Soccer’s global popularity has a lot to do with economics. To play soccer, all you need is a ball and a field, and I can appreciate the simple virtue of that: Nobody has to buy bats, helmets, gloves, pads or the other accoutrements of American sports. But that’s why soccer is not only the most popular sport in most underdeveloped countries, but also the only sport.
From Bob Verdi in the July 30, 1990 issue of the Sporting News:
Soccer just can’t make it in the United States and Japan, which happen to be the two most industrialized nations. That doesn’t make soccer wrong. That doesn’t make the United States and Japan right. It’s just a fact of life.
From Twomey in the Washington Post:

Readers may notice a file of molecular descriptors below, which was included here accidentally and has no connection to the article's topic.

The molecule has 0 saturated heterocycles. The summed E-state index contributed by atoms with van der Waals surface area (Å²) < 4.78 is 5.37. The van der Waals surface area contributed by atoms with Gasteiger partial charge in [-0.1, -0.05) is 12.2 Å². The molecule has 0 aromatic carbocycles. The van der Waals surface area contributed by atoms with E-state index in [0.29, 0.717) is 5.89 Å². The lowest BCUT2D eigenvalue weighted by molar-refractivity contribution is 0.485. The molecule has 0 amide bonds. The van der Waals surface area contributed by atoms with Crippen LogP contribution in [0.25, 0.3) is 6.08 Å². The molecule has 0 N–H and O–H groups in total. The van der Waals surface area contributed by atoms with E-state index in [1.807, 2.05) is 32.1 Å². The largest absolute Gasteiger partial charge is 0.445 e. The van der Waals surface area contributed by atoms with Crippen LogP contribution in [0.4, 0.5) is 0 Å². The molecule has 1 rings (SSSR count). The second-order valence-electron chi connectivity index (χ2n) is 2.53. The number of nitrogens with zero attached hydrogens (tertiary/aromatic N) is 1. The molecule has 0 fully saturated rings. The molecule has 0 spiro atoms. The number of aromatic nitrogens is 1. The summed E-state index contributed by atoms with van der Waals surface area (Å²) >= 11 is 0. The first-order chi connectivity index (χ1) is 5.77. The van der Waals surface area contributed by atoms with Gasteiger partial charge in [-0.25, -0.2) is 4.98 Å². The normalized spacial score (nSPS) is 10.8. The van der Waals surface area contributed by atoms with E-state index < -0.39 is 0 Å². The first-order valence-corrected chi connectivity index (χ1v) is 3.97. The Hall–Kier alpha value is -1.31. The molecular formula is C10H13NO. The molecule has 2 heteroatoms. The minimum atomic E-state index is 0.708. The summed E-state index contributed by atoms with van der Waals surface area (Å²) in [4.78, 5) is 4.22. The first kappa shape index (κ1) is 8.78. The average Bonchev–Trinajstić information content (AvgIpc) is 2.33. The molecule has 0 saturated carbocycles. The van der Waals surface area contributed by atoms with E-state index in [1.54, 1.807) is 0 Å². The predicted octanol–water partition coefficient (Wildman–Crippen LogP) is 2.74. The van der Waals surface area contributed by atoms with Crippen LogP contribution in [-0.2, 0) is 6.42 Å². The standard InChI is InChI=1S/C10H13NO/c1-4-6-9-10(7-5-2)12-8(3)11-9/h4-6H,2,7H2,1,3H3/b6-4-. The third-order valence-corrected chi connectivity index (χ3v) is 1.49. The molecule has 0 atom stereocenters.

So how come so many billions adore this World Cup thing? Easy. They don’t know any better. Most countries don’t have professional baseball, football, basketball or hockey. They just have soccer. Maybe, too, they’re comfortable with a sport whose essence is the lack of opportunity. They like its hopelessness; it feels like life.
This sentiment was ignorant and, historically, could not have been more improved. Soccer does not just coincide with wealthy, industrialized economies. The sport’s global popularity is a product of urbanization and industrialized economies.
The sport arose in 19th Century Britain, then the world’s leading industrial power. It quickly spread to countries that were rapidly industrializing. They had large populations with leisure time and discretionary spending power. They also had British engineers and economic experts bringing the sport with them. Soccer took root in Central Europe and South America and industrial and port cities (Milan, Manchester, Marseilles, and the Ruhr in Germany). Industrial countries where it didn’t stick, such as the United States, Australia and Ireland, had their own variants of “football” descended from the Rugby branch of the game.